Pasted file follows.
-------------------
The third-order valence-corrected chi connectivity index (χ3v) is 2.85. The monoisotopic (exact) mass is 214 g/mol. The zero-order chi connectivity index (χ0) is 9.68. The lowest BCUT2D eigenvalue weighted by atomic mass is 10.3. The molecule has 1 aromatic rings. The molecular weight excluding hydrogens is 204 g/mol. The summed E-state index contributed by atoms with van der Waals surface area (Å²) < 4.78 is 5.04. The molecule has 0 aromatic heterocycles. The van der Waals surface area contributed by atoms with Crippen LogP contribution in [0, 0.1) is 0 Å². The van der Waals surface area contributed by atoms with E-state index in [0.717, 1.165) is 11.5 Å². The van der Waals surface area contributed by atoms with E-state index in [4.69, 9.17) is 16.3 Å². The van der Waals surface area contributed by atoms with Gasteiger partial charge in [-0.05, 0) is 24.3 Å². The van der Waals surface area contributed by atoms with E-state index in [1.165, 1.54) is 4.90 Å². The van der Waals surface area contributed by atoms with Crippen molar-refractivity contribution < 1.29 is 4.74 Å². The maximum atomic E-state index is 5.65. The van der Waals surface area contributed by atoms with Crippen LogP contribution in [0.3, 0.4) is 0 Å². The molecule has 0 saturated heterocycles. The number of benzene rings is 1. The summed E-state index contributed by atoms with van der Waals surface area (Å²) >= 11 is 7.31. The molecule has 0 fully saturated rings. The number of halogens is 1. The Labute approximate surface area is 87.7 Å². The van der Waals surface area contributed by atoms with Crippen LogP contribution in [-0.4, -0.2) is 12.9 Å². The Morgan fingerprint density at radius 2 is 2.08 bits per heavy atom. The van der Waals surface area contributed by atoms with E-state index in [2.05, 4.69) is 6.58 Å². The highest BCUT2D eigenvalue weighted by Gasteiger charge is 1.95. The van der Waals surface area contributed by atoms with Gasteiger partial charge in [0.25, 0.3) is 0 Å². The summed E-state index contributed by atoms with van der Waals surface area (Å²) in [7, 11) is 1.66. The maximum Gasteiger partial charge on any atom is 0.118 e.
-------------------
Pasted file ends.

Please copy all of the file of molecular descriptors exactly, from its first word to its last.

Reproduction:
The third-order valence-corrected chi connectivity index (χ3v) is 2.85. The monoisotopic (exact) mass is 214 g/mol. The zero-order chi connectivity index (χ0) is 9.68. The lowest BCUT2D eigenvalue weighted by atomic mass is 10.3. The molecule has 1 aromatic rings. The molecular weight excluding hydrogens is 204 g/mol. The summed E-state index contributed by atoms with van der Waals surface area (Å²) < 4.78 is 5.04. The molecule has 0 aromatic heterocycles. The van der Waals surface area contributed by atoms with Crippen LogP contribution in [0, 0.1) is 0 Å². The van der Waals surface area contributed by atoms with E-state index in [0.717, 1.165) is 11.5 Å². The van der Waals surface area contributed by atoms with E-state index in [4.69, 9.17) is 16.3 Å². The van der Waals surface area contributed by atoms with Gasteiger partial charge in [-0.05, 0) is 24.3 Å². The van der Waals surface area contributed by atoms with E-state index in [1.165, 1.54) is 4.90 Å². The van der Waals surface area contributed by atoms with Crippen molar-refractivity contribution < 1.29 is 4.74 Å². The maximum atomic E-state index is 5.65. The van der Waals surface area contributed by atoms with Crippen LogP contribution in [0.3, 0.4) is 0 Å². The molecule has 0 saturated heterocycles. The number of benzene rings is 1. The summed E-state index contributed by atoms with van der Waals surface area (Å²) >= 11 is 7.31. The molecule has 0 fully saturated rings. The number of halogens is 1. The Labute approximate surface area is 87.7 Å². The van der Waals surface area contributed by atoms with Crippen LogP contribution in [-0.4, -0.2) is 12.9 Å². The Morgan fingerprint density at radius 2 is 2.08 bits per heavy atom. The van der Waals surface area contributed by atoms with E-state index in [2.05, 4.69) is 6.58 Å². The highest BCUT2D eigenvalue weighted by Gasteiger charge is 1.95. The van der Waals surface area contributed by atoms with Gasteiger partial charge in [0.25, 0.3) is 0 Å². The summed E-state index contributed by atoms with van der Waals surface area (Å²) in [7, 11) is 1.66. The maximum Gasteiger partial charge on any atom is 0.118 e.